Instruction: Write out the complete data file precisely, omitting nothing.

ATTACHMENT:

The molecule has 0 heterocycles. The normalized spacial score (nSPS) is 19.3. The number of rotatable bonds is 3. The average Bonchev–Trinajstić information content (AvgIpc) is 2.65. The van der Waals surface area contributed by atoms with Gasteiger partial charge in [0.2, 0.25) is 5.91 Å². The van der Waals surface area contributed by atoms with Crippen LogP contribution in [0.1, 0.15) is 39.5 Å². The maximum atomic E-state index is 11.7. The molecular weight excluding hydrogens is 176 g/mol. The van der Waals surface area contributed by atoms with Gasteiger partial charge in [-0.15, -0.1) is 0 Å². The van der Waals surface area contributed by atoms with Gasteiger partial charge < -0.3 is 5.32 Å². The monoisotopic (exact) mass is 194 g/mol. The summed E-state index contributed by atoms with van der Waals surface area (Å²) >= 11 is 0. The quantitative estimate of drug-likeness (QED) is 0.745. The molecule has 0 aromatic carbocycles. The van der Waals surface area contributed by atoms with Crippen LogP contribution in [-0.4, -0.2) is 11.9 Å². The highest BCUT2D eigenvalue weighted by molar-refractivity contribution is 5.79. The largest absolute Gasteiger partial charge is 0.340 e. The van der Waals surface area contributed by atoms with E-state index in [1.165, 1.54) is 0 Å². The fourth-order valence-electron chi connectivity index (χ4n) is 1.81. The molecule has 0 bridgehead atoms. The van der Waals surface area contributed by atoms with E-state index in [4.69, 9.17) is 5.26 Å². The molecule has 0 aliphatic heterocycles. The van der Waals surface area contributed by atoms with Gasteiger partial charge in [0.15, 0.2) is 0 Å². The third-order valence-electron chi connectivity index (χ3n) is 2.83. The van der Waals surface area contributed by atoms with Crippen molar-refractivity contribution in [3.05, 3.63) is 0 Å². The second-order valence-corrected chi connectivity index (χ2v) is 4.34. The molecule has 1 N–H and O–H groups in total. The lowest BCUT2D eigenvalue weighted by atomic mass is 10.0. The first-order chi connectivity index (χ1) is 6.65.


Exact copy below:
The molecule has 0 heterocycles. The normalized spacial score (nSPS) is 19.3. The number of rotatable bonds is 3. The average Bonchev–Trinajstić information content (AvgIpc) is 2.65. The van der Waals surface area contributed by atoms with Gasteiger partial charge in [0.2, 0.25) is 5.91 Å². The van der Waals surface area contributed by atoms with Crippen LogP contribution in [0.1, 0.15) is 39.5 Å². The maximum atomic E-state index is 11.7. The molecular weight excluding hydrogens is 176 g/mol. The van der Waals surface area contributed by atoms with Gasteiger partial charge in [-0.15, -0.1) is 0 Å². The van der Waals surface area contributed by atoms with Gasteiger partial charge < -0.3 is 5.32 Å². The monoisotopic (exact) mass is 194 g/mol. The summed E-state index contributed by atoms with van der Waals surface area (Å²) >= 11 is 0. The quantitative estimate of drug-likeness (QED) is 0.745. The molecule has 0 aromatic carbocycles. The van der Waals surface area contributed by atoms with Crippen LogP contribution in [-0.4, -0.2) is 11.9 Å². The highest BCUT2D eigenvalue weighted by molar-refractivity contribution is 5.79. The largest absolute Gasteiger partial charge is 0.340 e. The van der Waals surface area contributed by atoms with E-state index in [1.165, 1.54) is 0 Å². The fourth-order valence-electron chi connectivity index (χ4n) is 1.81. The molecule has 0 bridgehead atoms. The van der Waals surface area contributed by atoms with E-state index in [4.69, 9.17) is 5.26 Å². The molecule has 0 aliphatic heterocycles. The van der Waals surface area contributed by atoms with Gasteiger partial charge in [0.15, 0.2) is 0 Å². The third-order valence-electron chi connectivity index (χ3n) is 2.83. The van der Waals surface area contributed by atoms with Crippen molar-refractivity contribution in [3.05, 3.63) is 0 Å². The second-order valence-corrected chi connectivity index (χ2v) is 4.34. The molecule has 1 N–H and O–H groups in total. The lowest BCUT2D eigenvalue weighted by atomic mass is 10.0. The first-order chi connectivity index (χ1) is 6.65.